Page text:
The way to get it done would be to add a YouTube channel and lots of how-to-videos. More graphics would need to be created and an onsite designated ‘reporter and instaphotographer’ would help provide daily content. (Right now we get information via email and once a month our team goes on-site for a photo shoot.)
Conclusion: It’s not impossible to do without curation for this type of company, especially if more money becomes available for content creation.
Recommendation: This type of business could possibly could go to 20%-80%
- Business: Sports Club
- Type: non-profit, local
- Current Resources: Website, Facebook page, Twitter, G+ Page, Instagram
- Budget Size: Medium
- Curant Curation: 50%-50% on most platforms
A content strategy without curation would mean no more reporting on local, regional and national, as well as international (televised) games on Twitter. No more highlighting weekend plays and individual professional players, but sticking to our local amateur team and club players on Facebook.
This club could step up it’s own content sharing to add more frequent sponsor shoutouts and do more interviews with coaches and players. Since its fairly low budget right now, in order to go the no content curation route, they would need to add a budget for blog writing and video creation. With those two added elements and continued user-generated content usage (which is a great source of content for this club!) 100% content could be about the team and club.
Conclusion: It is quite possible to go the no content curation route, but not as much fun! This club has created a community of sports fans who want to know about ‘the next level of play’ available to their kids! They are becoming the go-to source for club members to find out about local high school, college level and national games.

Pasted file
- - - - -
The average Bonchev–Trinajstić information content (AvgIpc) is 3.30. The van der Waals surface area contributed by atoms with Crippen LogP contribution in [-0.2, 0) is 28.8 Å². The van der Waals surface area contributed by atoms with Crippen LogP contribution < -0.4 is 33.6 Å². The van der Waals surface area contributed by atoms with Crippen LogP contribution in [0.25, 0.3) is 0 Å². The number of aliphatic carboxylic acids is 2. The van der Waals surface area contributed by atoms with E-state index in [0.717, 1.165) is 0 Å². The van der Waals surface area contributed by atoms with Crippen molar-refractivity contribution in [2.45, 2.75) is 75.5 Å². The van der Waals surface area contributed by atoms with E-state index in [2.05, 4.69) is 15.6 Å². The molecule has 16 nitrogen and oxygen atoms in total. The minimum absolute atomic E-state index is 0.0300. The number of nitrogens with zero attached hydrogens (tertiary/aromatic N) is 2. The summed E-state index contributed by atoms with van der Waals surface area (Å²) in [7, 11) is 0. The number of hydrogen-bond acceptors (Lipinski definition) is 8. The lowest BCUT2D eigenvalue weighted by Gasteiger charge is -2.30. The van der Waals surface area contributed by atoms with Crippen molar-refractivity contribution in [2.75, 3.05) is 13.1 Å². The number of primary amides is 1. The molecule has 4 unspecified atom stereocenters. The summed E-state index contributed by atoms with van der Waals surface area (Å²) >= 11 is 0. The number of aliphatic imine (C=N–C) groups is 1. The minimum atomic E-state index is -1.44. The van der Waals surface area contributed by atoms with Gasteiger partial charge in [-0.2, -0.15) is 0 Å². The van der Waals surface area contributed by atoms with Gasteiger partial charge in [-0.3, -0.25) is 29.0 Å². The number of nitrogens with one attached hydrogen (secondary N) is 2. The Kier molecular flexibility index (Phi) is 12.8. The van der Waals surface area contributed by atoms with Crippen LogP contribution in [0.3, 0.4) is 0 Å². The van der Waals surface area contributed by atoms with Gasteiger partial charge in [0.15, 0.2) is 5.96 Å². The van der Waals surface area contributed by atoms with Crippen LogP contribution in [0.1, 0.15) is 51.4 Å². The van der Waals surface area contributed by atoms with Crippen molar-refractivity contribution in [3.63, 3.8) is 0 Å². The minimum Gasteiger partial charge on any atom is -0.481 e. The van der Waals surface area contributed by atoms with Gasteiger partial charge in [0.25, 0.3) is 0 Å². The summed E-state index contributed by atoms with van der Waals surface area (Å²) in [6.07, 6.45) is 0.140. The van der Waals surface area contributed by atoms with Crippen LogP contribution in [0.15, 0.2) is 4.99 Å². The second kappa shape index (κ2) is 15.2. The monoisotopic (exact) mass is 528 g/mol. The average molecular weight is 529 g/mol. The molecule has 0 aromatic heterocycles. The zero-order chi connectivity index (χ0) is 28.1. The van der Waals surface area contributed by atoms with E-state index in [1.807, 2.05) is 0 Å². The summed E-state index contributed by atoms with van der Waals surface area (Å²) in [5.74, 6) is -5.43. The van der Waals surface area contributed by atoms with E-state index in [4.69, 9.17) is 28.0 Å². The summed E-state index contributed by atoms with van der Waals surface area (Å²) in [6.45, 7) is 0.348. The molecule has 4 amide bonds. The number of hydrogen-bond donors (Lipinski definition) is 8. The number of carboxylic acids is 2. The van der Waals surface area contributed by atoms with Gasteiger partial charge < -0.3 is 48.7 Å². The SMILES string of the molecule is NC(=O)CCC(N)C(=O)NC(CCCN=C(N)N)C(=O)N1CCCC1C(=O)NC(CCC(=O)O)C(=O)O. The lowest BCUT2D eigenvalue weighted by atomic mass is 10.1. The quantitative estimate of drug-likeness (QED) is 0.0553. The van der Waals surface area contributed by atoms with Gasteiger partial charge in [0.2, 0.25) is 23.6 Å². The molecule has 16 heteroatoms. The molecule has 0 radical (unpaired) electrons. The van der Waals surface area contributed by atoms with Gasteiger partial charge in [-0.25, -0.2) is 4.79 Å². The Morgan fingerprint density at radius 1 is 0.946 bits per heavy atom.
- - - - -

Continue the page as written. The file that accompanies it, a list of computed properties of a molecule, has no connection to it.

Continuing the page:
Recommendation: Stick with the current 50%-50% until budget issues are addressed and we hear from the audience they want to see more club content. Then consider going 30%-70%.
- Business: Social Media Marketing
- Type: Sole proriotorship, service industry
- Current Resources: Website with blog, Facebook Page, Twitter, G+ Page, LinkedIn Profile, Instagram, Pinterest (and a few more)
- Budget Size: Small
- Current Curation: 70%-30%
If I were to go the no content curation route, my Twitter feed would dry up, for one. My Facebook page would become a waste land of rehashed blog articles and selfies of me, my dogs and my computer in my home office (boring!) and I would seize to provide current and relevant news to my audience. There is just not enough time in my business to write, create and repurpose for all the different platforms for hours on end each day.
I am grateful for a large community of supportive social media marketers who share my content and whose content I get to share! I love being able to go to my RSS feeder and find ready-to-post articles. I enjoy going to Pinterest and repining amazing pins and I like retweeting my colleagues on Twitter when they say something smart! If I were to go 100% me, I would loose followers and seize to influence people.
Conclusion: For my business, it would not be wise to go 100% self content. It’s just not feasible and possibly harmful to my business strategy.
Recommendation: If the company grows and adds more employees, if we secure an office building, I should reconsider the 70%-30% and maybe go 50%-50%.
But The Big Guys Do It!
To say that curation is a must, has not been proven. The big companies – Coca Cola, Oreos and McDonald’s for example, don’t share anyone else’s content! However, when you are a smaller fish in a big pond, it serves you well to share carefully curated, targeted content from trusted sources to your audience. Deciding how much to create and how much to share is really a function of your budget, your time and your current online community.
What percentage of created vs. curated content are you using for your social media marketing? I’d love to hear your thoughts on this!
Additional Images: http://www.rosenblumtv.com/2011/05/curation-vs-creation/